As the plaque tells us, ‘its story began in an ancient, cold sea’. Today, the tessellated pavement lives on a mysterious shoreline at the bottom of the world.
Some weed, double-crosses and an island
I stood on the edge of Pirates Bay – a dark sea that lapped the shore like black sludge, dragging seaweed across pockets of vegetation. I looked down at slabs of criss-crossed stone that faded into the shallows. Beyond this, a small island sat beneath billowing clouds of purple and grey.
I was on Tasmania’s Eaglehawk Neck – a narrow isthmus where men once risked their lives trying to escape. I was here to see the tessellated pavement, a geological phenomenon where striking rock patterns were fashioned by silt, salt, sand, water and time.
Formation of the tessellated pavement
A long, long, long time ago (roughly 290 million years), silt was transported to a depression in then central eastern Tasmania via streams from higher ground. This silt eventually turned into siltstone, which formed cracks due to stresses in the Earth’s crust. The silt was deposited from three different directions: north-north-east, east-north-east and north-north-west. Hence the criss-cross pattern we see today.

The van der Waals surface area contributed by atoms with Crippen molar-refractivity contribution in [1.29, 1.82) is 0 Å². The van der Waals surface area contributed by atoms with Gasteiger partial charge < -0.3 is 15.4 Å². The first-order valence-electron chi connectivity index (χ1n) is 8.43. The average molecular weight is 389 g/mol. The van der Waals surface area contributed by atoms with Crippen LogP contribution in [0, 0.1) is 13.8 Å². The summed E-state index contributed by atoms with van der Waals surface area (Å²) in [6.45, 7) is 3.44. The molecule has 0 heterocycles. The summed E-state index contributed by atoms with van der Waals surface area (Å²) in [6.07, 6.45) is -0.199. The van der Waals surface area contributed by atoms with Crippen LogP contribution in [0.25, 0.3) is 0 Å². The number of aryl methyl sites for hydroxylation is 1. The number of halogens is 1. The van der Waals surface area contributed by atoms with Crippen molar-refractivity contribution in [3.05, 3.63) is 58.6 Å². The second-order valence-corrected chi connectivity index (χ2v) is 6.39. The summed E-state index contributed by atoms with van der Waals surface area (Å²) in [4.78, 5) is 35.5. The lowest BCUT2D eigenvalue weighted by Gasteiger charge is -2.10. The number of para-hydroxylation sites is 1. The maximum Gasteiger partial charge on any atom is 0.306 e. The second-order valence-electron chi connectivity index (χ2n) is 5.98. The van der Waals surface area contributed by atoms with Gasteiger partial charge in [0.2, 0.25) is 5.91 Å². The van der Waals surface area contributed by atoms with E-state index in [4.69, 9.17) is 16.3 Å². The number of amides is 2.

The tessellated pavement was formed by what’s known as ‘loaf’ and ‘pan’ erosion.
When the pavement close to the shore dries out at low tide, salt crystals form, which erode the flat surface of the rock more quickly than its joints. This creates the accentuated ridges you see at the tessellated pavement known as ‘pans’.
The section of the tessellated pavement that’s beyond the shore – which spends more time underwater – has formed ‘loaves’. Here salt crystallisation is less significant, so the prominent form of erosion is sand transported by water. Water creeps into the joints of the stone, eroding the edges more quickly and creating the ‘loaves’ we see today.
Eventually these loaves get dislodged by waves. However before this happens, fresh erosion is already occurring in the cracks and the cycle starts anew. As you can see, the loaves look a bit like bread concocted in an elemental bakery (in a sense they were).
Although I haven’t done it yet, you can walk to Clydes Island – which lies just offshore – at low tide. Allegedly there are grave sites here along with exceptionally fine vistas stretching roughly 20 kilometres south to Cape Hauy.
It’s a plan for my next visit.
Have you been to the tessellated pavement? What was your experience like?